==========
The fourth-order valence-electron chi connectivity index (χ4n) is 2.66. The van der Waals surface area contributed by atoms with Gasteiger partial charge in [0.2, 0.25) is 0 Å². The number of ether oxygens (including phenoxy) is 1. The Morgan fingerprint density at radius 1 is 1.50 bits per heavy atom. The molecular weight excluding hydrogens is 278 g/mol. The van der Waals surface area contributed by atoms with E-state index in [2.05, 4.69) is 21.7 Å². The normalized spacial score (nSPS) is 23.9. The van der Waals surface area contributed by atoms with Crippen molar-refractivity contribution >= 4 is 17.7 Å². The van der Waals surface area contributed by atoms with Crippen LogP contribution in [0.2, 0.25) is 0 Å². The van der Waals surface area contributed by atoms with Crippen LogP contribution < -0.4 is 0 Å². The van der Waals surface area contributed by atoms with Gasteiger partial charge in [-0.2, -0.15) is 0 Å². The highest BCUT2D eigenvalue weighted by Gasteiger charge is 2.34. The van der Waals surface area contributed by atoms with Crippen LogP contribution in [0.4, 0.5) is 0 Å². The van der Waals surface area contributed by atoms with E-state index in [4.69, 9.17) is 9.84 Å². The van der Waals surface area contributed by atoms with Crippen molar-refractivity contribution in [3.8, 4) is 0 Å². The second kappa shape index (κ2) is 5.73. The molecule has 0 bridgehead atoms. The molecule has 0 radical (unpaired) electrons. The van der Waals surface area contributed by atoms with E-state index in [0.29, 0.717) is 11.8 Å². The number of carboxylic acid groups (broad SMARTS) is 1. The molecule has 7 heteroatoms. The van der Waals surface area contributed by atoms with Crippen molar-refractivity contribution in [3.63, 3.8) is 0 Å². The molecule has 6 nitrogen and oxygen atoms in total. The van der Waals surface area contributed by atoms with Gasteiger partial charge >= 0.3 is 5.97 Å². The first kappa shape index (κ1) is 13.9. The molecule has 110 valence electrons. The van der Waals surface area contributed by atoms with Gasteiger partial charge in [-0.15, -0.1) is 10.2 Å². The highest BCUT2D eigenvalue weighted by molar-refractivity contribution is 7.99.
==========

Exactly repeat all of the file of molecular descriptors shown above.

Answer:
The fourth-order valence-electron chi connectivity index (χ4n) is 2.66. The van der Waals surface area contributed by atoms with Gasteiger partial charge in [0.2, 0.25) is 0 Å². The number of ether oxygens (including phenoxy) is 1. The Morgan fingerprint density at radius 1 is 1.50 bits per heavy atom. The molecular weight excluding hydrogens is 278 g/mol. The van der Waals surface area contributed by atoms with E-state index in [2.05, 4.69) is 21.7 Å². The normalized spacial score (nSPS) is 23.9. The van der Waals surface area contributed by atoms with Crippen molar-refractivity contribution >= 4 is 17.7 Å². The van der Waals surface area contributed by atoms with Crippen LogP contribution in [0.2, 0.25) is 0 Å². The van der Waals surface area contributed by atoms with Crippen LogP contribution < -0.4 is 0 Å². The van der Waals surface area contributed by atoms with Gasteiger partial charge in [-0.2, -0.15) is 0 Å². The highest BCUT2D eigenvalue weighted by Gasteiger charge is 2.34. The van der Waals surface area contributed by atoms with Crippen LogP contribution in [0.4, 0.5) is 0 Å². The van der Waals surface area contributed by atoms with E-state index in [4.69, 9.17) is 9.84 Å². The van der Waals surface area contributed by atoms with Crippen molar-refractivity contribution in [3.8, 4) is 0 Å². The second kappa shape index (κ2) is 5.73. The molecule has 0 bridgehead atoms. The molecule has 0 radical (unpaired) electrons. The van der Waals surface area contributed by atoms with E-state index in [0.29, 0.717) is 11.8 Å². The number of carboxylic acid groups (broad SMARTS) is 1. The molecule has 7 heteroatoms. The van der Waals surface area contributed by atoms with Crippen molar-refractivity contribution in [3.63, 3.8) is 0 Å². The molecule has 6 nitrogen and oxygen atoms in total. The van der Waals surface area contributed by atoms with Gasteiger partial charge >= 0.3 is 5.97 Å². The first kappa shape index (κ1) is 13.9. The molecule has 110 valence electrons. The van der Waals surface area contributed by atoms with Gasteiger partial charge in [-0.15, -0.1) is 10.2 Å². The highest BCUT2D eigenvalue weighted by molar-refractivity contribution is 7.99.